By Annette P. Gomes Warrior Care and TransitionSeptember 27, 2017
TORONTO -- Teresa Chorneawski is currently logging 22,000 Fitbit steps a day, twice the amount recommended by the American Heart Association. She has a good reason for accumulating those steps. Born in Canada of Ukrainian descent, she is a hospitality volunteer with the Invictus Games Family and Friends.
"Listen, this was a no brainer, I've spent more than 20 years in the hospitality business. I spent many years feeding orphans in the Ukraine. I understand the importance of helping those in need. Watching them come in the hotel and some do not have limbs and they're competing in these sports. It's very emotional. I know six people from the Ukraine that paid their own way to help," Chorneawski said.
From hospitality to administrative, 1,800 volunteers from around the world are on hand to help in Toronto for the 2017 Games.
"We sent out an inquiry from all over the world, from Texas to the Australia and literally 6,000 peopled responded and it shut down the portal. It was definitely a good problem to have," laughed Shawn Thompson, Coordinator, Toronto Military Family Resource Centre.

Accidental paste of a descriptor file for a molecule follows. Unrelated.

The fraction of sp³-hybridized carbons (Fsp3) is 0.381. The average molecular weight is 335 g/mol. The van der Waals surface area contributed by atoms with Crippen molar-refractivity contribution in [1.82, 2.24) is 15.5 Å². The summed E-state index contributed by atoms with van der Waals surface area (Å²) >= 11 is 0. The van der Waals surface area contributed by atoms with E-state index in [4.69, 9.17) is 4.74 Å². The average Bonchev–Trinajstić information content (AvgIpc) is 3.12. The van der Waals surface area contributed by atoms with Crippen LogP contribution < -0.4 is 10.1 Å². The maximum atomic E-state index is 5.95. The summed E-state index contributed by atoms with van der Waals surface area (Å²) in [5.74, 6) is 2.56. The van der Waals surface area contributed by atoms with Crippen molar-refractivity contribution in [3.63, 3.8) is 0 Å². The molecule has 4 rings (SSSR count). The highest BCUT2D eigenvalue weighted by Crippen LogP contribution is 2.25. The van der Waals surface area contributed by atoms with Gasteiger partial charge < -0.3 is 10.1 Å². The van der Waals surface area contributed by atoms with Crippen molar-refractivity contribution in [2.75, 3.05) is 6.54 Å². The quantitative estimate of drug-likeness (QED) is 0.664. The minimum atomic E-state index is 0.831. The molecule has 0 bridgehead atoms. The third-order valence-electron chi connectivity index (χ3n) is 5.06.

Thompson said Volunteerism was based on many factors ranging from availability to capability.
Lucy Occleshaw flew in from the United Kingdom. She has a personal reason for volunteering.
"My father was in the Royal Air Force and I volunteer for a lot of charities back home. I understand depression, mental health issues and anxiety just like many of the issues our military men and women has, "Occleshaw said. "Everyone decides what's important to them, for me, it's about giving back," she continued.
The Games ends September 30; 550 competitors from 17 countries are competing in 12 sports, including track, field events and swimming
Chorneawski sums up the experience by saying, "these military men and women have given us so much so, it's only fitting that we give back, and it is really profound."